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Injection Molding of Bio-based Plastic with Petroleum-based Plastic to Yield Articles with Low Carbon Footprint and Acceptable Mechanical Properties Disclosure Number: IPCOM000206395D
Publication Date: 2011-Apr-22
Document File: 2 page(s) / 28K

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The Prior Art Database


Disclosed is a method to increase the ‘green’ content of an injection molded part while simultaneously maintaining flex/fatigue performance.

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There is currently a push in the electronics industry for companies to green their product portfolio. For instance, both Fujitsu* and Apple** have recently introduced products that have replaced petroleum-based thermoplastics with bio-based materials. Wider acceptance of bio-based resins is hampered by their shortcomings with respect to specific performance requirements. For example, many of the bezels used in IBM*** server products are designed with snap fit latches that must survive multiple actuation cycles. PC/ABS resin has traditionally been used in these applications due to its excellent flexural strength and fatigue resistance. Bio-based resins, such as compounded PLA, are presently incapable of replacing PC/ABS in these applications due to inferior flex/fatigue performance. Consequently, there exists a need to replace petroleum-based thermoplastics without sacrificing performance.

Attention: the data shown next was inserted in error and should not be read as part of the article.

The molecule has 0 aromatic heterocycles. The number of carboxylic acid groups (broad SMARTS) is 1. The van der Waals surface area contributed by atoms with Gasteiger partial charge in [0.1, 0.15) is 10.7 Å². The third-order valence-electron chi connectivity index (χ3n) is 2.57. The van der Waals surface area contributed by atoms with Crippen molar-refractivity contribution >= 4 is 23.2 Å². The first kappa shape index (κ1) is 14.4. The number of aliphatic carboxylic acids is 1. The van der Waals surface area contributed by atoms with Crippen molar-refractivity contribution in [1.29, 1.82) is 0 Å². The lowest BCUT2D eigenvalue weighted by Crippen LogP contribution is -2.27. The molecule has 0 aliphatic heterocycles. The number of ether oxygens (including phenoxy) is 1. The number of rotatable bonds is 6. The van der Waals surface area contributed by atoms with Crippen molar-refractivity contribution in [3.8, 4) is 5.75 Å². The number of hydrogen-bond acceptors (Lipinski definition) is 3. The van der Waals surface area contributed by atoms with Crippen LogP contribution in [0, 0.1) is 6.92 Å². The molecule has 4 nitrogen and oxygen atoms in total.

Since the majority of a typical bezel serves no other function other than aesthetics, this concept uses injection molding techniques to form a hybrid plastic part that incorporates a large fraction of bio-based resin. That is, the majority of the part is molded from the bio-based material, but the latches or snap fits are molded from a traditional PC/ABS resin. In this fashion, the 'green' content of the part is greatly increased while simultaneously maintaining flex/fatigue performance.

    Two non-limiting embodiments are discussed. Co-injection molding works on the following principle. The co-injection process requires two injection/processing units. The units generally inject material through a manifold located at the end of the injection barrels. The manifold ports the two melt streams into a centrally located nozzle. The machine controls the injection units to achieve a skin-core-skin flow sequence through the manifold into the mold. The last skin flow is needed to clear the short nozzle section of core material and to seal the gate area with skin. This arrangement can be used on any single or multiple cavity, conventional cold runner mold. This same process can be achieved on a hot runner mold by utilizing a hot runner system from Incoe Corporation in Troy, Michigan. This syste...